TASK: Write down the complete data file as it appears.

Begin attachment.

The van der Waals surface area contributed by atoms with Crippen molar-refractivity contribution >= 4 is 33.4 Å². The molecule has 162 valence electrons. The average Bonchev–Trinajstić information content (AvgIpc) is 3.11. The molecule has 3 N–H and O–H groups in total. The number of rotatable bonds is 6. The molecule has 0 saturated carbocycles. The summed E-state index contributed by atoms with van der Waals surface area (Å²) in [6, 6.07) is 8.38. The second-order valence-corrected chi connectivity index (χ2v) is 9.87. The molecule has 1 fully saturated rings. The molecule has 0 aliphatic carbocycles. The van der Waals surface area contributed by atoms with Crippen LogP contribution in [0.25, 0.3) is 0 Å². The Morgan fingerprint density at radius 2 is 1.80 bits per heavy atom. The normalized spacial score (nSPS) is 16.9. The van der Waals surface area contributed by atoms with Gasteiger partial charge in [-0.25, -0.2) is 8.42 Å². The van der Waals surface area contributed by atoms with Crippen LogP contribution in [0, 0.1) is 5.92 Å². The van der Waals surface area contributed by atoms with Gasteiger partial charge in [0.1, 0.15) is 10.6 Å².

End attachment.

The van der Waals surface area contributed by atoms with Crippen molar-refractivity contribution >= 4 is 33.4 Å². The molecule has 162 valence electrons. The average Bonchev–Trinajstić information content (AvgIpc) is 3.11. The molecule has 3 N–H and O–H groups in total. The number of rotatable bonds is 6. The molecule has 0 saturated carbocycles. The summed E-state index contributed by atoms with van der Waals surface area (Å²) in [6, 6.07) is 8.38. The second-order valence-corrected chi connectivity index (χ2v) is 9.87. The molecule has 1 fully saturated rings. The molecule has 0 aliphatic carbocycles. The van der Waals surface area contributed by atoms with Crippen LogP contribution in [0.25, 0.3) is 0 Å². The Morgan fingerprint density at radius 2 is 1.80 bits per heavy atom. The normalized spacial score (nSPS) is 16.9. The van der Waals surface area contributed by atoms with Gasteiger partial charge in [-0.25, -0.2) is 8.42 Å². The van der Waals surface area contributed by atoms with Crippen LogP contribution in [0, 0.1) is 5.92 Å². The van der Waals surface area contributed by atoms with Gasteiger partial charge in [0.1, 0.15) is 10.6 Å².